“Today’s program looks at the decline in young drivers. Mike, one thing parents of our generation, the Baby Boomers, could count on was nagging from us to drive as soon as we turned 16, but I understand this is no longer the case. Why?”
“And I can remember that birthday, that magic 16th birthday. I could finally get my keys to a car. I bought an old clunker, and I felt so free and so much an independent person. But that’s changed now. If you look at data for late-teen individuals, these are individuals aged 16 to 19, driving for them has fallen significantly in the last 30 years. For example, in 1983 40 percent of 16 year olds had a driver’s license. Today, it’s only 22 percent. Almost a cut of half.”
“Several reasons for this. One reason that I think is obvious to most people. Young people don’t need to be face-to-face in order to be connected. They can do that through their technology. A lot of them are doing that. Many young people today grew up during the financial crisis. They saw the problems that created for their parents, particularly maybe some parents losing their homes. Maybe losing their cars because they couldn’t meet the payments, and that’s caused many young people to be frugal. So they don’t want to go out and borrow money, for example, to buy a car.”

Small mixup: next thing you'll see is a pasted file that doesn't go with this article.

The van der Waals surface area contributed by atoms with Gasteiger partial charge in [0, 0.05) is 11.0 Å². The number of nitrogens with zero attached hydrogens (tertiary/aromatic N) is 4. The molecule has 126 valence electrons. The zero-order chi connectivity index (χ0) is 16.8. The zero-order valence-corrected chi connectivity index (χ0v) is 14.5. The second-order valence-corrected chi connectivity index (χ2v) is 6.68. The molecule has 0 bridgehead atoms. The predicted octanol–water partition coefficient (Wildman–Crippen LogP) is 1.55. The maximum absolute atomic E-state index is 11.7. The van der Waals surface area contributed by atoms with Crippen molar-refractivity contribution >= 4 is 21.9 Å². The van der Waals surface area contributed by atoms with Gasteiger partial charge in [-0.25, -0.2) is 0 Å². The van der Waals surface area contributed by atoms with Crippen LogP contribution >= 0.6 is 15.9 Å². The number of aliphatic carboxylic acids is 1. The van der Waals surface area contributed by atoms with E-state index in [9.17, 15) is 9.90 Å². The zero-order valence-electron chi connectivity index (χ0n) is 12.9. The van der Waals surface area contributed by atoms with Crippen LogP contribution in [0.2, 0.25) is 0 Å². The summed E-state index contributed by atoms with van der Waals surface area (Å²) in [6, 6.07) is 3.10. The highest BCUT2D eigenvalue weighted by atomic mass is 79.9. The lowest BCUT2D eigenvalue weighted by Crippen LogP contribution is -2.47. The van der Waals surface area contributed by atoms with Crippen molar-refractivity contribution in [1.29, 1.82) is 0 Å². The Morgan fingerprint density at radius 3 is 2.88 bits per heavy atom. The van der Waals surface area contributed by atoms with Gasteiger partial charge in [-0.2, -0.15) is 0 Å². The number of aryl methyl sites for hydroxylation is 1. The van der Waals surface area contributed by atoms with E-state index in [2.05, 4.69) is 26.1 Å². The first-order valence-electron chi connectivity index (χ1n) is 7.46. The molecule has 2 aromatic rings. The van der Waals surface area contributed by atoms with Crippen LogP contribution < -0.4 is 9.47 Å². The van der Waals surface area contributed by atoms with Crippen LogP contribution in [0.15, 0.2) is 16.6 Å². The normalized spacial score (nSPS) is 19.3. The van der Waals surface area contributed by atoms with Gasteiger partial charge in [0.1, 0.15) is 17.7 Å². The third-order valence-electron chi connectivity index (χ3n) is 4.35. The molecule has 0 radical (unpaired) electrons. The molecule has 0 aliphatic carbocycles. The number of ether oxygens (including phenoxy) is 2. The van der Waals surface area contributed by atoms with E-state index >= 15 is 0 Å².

“Vehicles today are actually more expensive even when you adjust for inflation because they are so much more capable, particularly in the technology area. And then lastly, there are obviously a lot of alternatives that we didn’t have when we were 16: ride sharing, rental bikes and scooters. So this is a big, big change we’re seeing among late teens.”
Mike Walden is a William Neal Reynolds Distinguished Professor and Extension Economist in the Department of Agricultural and Resource Economics at North Carolina State University who teaches and writes on personal finance, economic outlook and public policy.